I don't need drugs to have fun
Elijah’s first several weeks at Noah House were a roller coaster ride.
He lashed out at a security guard who asked him to put on headphones while listening to music at the public library. He jumped out of the car when his grandmother picked him up for a home visit. He failed drug tests.
“When he first came in, he didn’t have any accountability,” recalled Ron Payne, lead youth worker at Noah House. “He would say he wouldn’t do anything. ‘I’m just going to do my treatment,’ but he didn’t think he needed to do anything else.”
Elijah, 15, was sent to Noah House because of behavior problems at school and his marijuana use. He lived with his grandparents but struggled to get along with them. Noah House is his second group home.
Elijah lacked consistency, Payne said. At Noah House, he’s expected to keep his room clean, do house chores and improve his behavior.
After the public library incident, he had to stay away for a month or so. Now he understands he must do what’s asked of him and to seek a staff member if he can’t handle a situation.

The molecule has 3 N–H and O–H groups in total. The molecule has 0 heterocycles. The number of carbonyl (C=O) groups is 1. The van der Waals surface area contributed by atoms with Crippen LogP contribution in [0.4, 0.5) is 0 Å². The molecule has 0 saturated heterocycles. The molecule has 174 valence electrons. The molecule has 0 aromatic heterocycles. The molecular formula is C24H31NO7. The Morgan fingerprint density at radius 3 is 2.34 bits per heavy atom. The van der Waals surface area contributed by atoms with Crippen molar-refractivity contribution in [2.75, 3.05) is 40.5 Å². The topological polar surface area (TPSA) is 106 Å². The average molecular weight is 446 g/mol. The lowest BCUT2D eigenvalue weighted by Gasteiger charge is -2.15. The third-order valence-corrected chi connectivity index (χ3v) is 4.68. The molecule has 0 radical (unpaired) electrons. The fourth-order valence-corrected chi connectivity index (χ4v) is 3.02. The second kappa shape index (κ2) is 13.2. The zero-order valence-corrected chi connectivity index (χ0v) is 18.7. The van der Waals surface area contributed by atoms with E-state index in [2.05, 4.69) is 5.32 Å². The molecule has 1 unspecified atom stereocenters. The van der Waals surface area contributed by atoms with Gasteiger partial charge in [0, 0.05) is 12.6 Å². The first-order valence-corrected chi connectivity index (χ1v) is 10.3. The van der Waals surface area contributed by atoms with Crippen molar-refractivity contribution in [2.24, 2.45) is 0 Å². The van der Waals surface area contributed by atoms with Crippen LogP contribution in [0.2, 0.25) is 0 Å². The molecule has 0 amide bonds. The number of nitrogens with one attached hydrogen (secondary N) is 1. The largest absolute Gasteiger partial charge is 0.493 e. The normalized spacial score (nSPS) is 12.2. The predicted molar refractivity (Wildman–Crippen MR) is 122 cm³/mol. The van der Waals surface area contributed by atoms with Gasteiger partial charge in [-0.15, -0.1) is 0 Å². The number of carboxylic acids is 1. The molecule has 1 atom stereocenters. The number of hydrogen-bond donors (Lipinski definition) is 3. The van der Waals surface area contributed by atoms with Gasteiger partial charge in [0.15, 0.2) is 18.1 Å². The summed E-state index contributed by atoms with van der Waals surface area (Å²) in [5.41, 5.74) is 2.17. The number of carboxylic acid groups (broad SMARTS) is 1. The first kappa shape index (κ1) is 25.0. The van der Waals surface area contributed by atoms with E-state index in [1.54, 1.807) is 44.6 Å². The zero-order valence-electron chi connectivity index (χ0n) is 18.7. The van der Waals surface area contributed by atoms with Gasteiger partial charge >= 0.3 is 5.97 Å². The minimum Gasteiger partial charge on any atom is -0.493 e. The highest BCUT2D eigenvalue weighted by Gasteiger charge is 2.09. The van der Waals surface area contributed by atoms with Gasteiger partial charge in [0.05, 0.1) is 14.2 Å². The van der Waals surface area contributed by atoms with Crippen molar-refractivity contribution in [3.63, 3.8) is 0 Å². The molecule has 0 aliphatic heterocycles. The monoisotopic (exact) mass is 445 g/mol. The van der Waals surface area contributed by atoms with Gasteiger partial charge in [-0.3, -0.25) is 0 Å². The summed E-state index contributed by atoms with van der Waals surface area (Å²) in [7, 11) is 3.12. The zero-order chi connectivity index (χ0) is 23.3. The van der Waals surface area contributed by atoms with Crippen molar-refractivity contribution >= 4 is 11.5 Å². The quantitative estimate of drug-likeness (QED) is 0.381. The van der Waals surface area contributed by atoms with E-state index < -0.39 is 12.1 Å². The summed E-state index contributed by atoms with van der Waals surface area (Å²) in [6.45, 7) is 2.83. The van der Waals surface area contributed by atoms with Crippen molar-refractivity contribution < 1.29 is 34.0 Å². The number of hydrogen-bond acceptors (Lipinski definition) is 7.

He’s taking medication to help control his anger, and his drug tests have been clean for more than a month. Weekends home with his grandparents have improved.
Instead of turning to drugs to help with his problems, Elijah said he’s learned to talk to someone who can help.
“Now he’s more involved, and he’s doing what he’s asked,” Payne said. “We still have a ways to go, but Elijah is willing to accept what we have to offer.”
“I learned that I don’t need to do drugs to have fun,” Elijah said. “I’ve learned a lot of things about how to cope with my problems and how to handle things in a different way.”
A gift to Southeastern can make a big difference in the lives of youth like Elijah.